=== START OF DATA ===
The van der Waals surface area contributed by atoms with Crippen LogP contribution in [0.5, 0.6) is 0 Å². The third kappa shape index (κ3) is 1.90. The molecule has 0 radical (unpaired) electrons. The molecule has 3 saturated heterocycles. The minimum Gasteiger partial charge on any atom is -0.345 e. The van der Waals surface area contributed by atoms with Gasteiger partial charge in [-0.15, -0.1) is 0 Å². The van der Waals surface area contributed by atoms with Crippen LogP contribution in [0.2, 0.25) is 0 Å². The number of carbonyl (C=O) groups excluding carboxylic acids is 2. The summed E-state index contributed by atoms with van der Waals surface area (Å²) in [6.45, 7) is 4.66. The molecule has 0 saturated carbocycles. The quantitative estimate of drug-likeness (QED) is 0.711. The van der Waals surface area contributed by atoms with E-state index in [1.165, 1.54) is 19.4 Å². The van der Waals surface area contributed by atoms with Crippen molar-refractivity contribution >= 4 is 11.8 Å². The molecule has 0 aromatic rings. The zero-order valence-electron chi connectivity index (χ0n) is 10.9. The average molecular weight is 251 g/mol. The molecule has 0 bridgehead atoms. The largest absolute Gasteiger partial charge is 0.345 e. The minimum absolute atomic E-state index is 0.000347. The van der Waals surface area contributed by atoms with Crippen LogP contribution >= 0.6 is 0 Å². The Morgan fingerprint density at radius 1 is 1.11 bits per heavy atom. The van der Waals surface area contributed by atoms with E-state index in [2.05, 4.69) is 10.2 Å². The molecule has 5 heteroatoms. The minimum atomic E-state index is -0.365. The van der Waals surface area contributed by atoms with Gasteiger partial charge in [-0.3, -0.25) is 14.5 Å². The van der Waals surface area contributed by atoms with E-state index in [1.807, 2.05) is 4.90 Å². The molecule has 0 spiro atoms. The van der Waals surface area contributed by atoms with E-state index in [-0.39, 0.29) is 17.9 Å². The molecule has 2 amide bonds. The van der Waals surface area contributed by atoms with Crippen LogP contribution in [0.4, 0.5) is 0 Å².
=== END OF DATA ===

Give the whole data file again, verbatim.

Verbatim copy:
The van der Waals surface area contributed by atoms with Crippen LogP contribution in [0.5, 0.6) is 0 Å². The third kappa shape index (κ3) is 1.90. The molecule has 0 radical (unpaired) electrons. The molecule has 3 saturated heterocycles. The minimum Gasteiger partial charge on any atom is -0.345 e. The van der Waals surface area contributed by atoms with Gasteiger partial charge in [-0.15, -0.1) is 0 Å². The van der Waals surface area contributed by atoms with Crippen LogP contribution in [0.2, 0.25) is 0 Å². The number of carbonyl (C=O) groups excluding carboxylic acids is 2. The summed E-state index contributed by atoms with van der Waals surface area (Å²) in [6.45, 7) is 4.66. The molecule has 0 saturated carbocycles. The quantitative estimate of drug-likeness (QED) is 0.711. The van der Waals surface area contributed by atoms with E-state index in [1.165, 1.54) is 19.4 Å². The van der Waals surface area contributed by atoms with Crippen molar-refractivity contribution >= 4 is 11.8 Å². The molecule has 0 aromatic rings. The zero-order valence-electron chi connectivity index (χ0n) is 10.9. The average molecular weight is 251 g/mol. The molecule has 0 bridgehead atoms. The largest absolute Gasteiger partial charge is 0.345 e. The minimum absolute atomic E-state index is 0.000347. The van der Waals surface area contributed by atoms with Crippen LogP contribution >= 0.6 is 0 Å². The Morgan fingerprint density at radius 1 is 1.11 bits per heavy atom. The van der Waals surface area contributed by atoms with E-state index in [2.05, 4.69) is 10.2 Å². The molecule has 5 heteroatoms. The minimum atomic E-state index is -0.365. The van der Waals surface area contributed by atoms with Gasteiger partial charge in [-0.3, -0.25) is 14.5 Å². The van der Waals surface area contributed by atoms with E-state index in [1.807, 2.05) is 4.90 Å². The molecule has 0 spiro atoms. The van der Waals surface area contributed by atoms with E-state index in [-0.39, 0.29) is 17.9 Å². The molecule has 2 amide bonds. The van der Waals surface area contributed by atoms with Crippen LogP contribution in [0.4, 0.5) is 0 Å².